MNLEND Fellow and Latino Childcare Network Collaborate for Early Diagnosis of Autism

Wed Feb 14 2018
Alice Kraiza, MNLEND Fellow, 2017-18.

MNLEND Fellow Alice Kraiza (pictured) is collaborating with leaders of the Latino Childcare Providers Network (La Red) to train Latino parents about early developmental milestones and signs of autism in young children using "Learn the Signs, Act Early," (LTSAE) materials and resources. LEND Fellows are graduate or postgraduate students, or community members selected for their outstanding skills and commitment to improving the quality of life for children with neurodevelopmental disabilities (e.g., autism) and their families. LEND Fellows participate in a nine-month training through the interdisciplinary leadership training experience MNLEND (Leadership Education in Neurodevelopmental and Related Disabilities) Program, an affiliated center of ICI. MNLEND is funded by the Maternal Child Health Bureau of the US Department of Health and Human Services. 

Since fall 2017, Kraiza has contributed Minnesota LTSAE materials and helped design a business plan for La Red's outreach efforts. The team ensures the trainings and outreach will be relevant, appropriate, and informative for metro-area Latinos. The community trainings will be delivered in Spanish, and they anticipate about 45 childcare providers from across the Twin Cities will attend the first training in April. Kraiza, a University of Minnesota master's degree candidate in Public Health Administration and Policy, is working closely on this project with guidance from both her MNLEND mentor, Robin Rumsey, and Jennifer Hall-Lande, MNLEND Faculty and Act Early Ambassador to Minnesota. "Alice's LTSAE outreach in the community with the Latino Childcare Providers Network is building an important professional collaboration and is promoting increased awareness of developmental milestones and acting early if there are concerns," says Hall-Lande.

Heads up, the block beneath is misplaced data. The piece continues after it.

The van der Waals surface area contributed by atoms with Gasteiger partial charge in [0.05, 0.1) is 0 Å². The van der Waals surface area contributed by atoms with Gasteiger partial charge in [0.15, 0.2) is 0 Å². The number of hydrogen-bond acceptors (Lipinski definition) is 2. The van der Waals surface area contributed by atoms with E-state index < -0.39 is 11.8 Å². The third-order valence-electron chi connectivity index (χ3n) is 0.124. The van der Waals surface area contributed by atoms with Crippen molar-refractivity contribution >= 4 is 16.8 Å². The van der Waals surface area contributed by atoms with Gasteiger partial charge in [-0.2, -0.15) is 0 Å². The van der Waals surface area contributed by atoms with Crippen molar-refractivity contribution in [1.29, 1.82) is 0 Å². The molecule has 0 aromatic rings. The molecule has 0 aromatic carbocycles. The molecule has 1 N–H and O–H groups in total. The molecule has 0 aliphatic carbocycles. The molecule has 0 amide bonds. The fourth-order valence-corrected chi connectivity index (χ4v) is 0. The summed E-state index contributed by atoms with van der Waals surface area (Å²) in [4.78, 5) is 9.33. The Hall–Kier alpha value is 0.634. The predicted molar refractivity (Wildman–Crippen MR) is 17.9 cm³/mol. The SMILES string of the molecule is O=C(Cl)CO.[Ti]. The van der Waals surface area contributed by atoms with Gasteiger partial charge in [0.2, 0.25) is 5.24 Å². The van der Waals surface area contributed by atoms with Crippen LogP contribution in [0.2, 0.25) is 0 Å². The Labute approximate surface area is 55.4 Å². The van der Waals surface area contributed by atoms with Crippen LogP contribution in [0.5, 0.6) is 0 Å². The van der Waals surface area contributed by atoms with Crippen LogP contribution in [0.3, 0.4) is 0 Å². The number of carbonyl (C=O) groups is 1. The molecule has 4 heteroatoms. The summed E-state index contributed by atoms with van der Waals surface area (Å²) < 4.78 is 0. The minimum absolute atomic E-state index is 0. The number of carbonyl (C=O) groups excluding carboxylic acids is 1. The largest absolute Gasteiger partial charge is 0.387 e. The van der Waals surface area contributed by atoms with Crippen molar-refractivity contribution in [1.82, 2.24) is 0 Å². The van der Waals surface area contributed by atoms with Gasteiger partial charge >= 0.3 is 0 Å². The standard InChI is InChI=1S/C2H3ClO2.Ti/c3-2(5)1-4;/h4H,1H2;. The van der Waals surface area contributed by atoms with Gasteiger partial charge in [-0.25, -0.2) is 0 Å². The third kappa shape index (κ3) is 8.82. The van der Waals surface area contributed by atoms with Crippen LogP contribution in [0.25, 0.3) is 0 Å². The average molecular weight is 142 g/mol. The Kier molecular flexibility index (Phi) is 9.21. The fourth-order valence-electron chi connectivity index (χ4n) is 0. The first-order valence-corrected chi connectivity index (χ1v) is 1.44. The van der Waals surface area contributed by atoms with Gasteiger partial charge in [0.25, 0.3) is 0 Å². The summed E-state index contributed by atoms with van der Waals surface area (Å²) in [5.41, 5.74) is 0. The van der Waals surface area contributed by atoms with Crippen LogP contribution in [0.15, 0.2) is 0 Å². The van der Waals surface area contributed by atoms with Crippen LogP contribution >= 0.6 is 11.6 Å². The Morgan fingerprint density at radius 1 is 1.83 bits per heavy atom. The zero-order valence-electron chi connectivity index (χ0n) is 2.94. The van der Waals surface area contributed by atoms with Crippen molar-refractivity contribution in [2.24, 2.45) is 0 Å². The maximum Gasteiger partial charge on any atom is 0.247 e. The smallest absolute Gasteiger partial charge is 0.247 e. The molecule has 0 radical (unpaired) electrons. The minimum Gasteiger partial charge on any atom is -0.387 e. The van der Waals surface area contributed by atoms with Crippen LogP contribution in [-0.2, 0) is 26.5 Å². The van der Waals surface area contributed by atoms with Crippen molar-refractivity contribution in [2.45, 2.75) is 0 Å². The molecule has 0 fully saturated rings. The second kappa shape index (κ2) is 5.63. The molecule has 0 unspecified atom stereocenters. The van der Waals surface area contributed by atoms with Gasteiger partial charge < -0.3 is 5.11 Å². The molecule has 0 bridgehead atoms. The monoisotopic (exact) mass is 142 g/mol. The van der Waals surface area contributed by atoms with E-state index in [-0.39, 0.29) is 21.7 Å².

La Red director Ruth Evangelista, agrees: "I believe this training is a good for La Red. The greatest contributions are to break the language barriers; help the Friend, Family and Neighbor [FFN] community understand what autism is; and how to go hand-in-hand with FFN providers."